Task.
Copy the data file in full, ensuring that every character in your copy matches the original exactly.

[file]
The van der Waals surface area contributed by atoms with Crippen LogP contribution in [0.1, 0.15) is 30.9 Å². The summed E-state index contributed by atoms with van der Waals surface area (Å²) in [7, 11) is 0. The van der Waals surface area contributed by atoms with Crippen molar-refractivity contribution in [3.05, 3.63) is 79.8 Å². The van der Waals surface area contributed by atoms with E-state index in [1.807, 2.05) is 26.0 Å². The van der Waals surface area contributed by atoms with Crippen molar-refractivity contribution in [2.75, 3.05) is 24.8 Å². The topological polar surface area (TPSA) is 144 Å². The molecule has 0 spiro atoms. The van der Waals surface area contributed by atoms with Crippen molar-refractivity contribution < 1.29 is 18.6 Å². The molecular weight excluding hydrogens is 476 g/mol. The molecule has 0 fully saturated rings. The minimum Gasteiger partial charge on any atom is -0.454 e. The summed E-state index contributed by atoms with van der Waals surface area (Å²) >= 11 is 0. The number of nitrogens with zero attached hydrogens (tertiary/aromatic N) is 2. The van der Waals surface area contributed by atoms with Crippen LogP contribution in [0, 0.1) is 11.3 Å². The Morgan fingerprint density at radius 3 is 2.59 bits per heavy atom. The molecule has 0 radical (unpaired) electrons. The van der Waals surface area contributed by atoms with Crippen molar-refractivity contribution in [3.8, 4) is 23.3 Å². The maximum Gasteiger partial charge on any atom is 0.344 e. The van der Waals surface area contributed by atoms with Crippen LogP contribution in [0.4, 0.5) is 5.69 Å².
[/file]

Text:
The van der Waals surface area contributed by atoms with Crippen LogP contribution in [0.1, 0.15) is 30.9 Å². The summed E-state index contributed by atoms with van der Waals surface area (Å²) in [7, 11) is 0. The van der Waals surface area contributed by atoms with Crippen molar-refractivity contribution in [3.05, 3.63) is 79.8 Å². The van der Waals surface area contributed by atoms with E-state index in [1.807, 2.05) is 26.0 Å². The van der Waals surface area contributed by atoms with Crippen molar-refractivity contribution in [2.75, 3.05) is 24.8 Å². The topological polar surface area (TPSA) is 144 Å². The molecule has 0 spiro atoms. The van der Waals surface area contributed by atoms with Crippen molar-refractivity contribution < 1.29 is 18.6 Å². The molecular weight excluding hydrogens is 476 g/mol. The molecule has 0 fully saturated rings. The minimum Gasteiger partial charge on any atom is -0.454 e. The summed E-state index contributed by atoms with van der Waals surface area (Å²) >= 11 is 0. The number of nitrogens with zero attached hydrogens (tertiary/aromatic N) is 2. The van der Waals surface area contributed by atoms with Crippen LogP contribution in [0, 0.1) is 11.3 Å². The Morgan fingerprint density at radius 3 is 2.59 bits per heavy atom. The molecule has 0 radical (unpaired) electrons. The van der Waals surface area contributed by atoms with Crippen molar-refractivity contribution in [3.8, 4) is 23.3 Å². The maximum Gasteiger partial charge on any atom is 0.344 e. The van der Waals surface area contributed by atoms with Crippen LogP contribution in [0.4, 0.5) is 5.69 Å².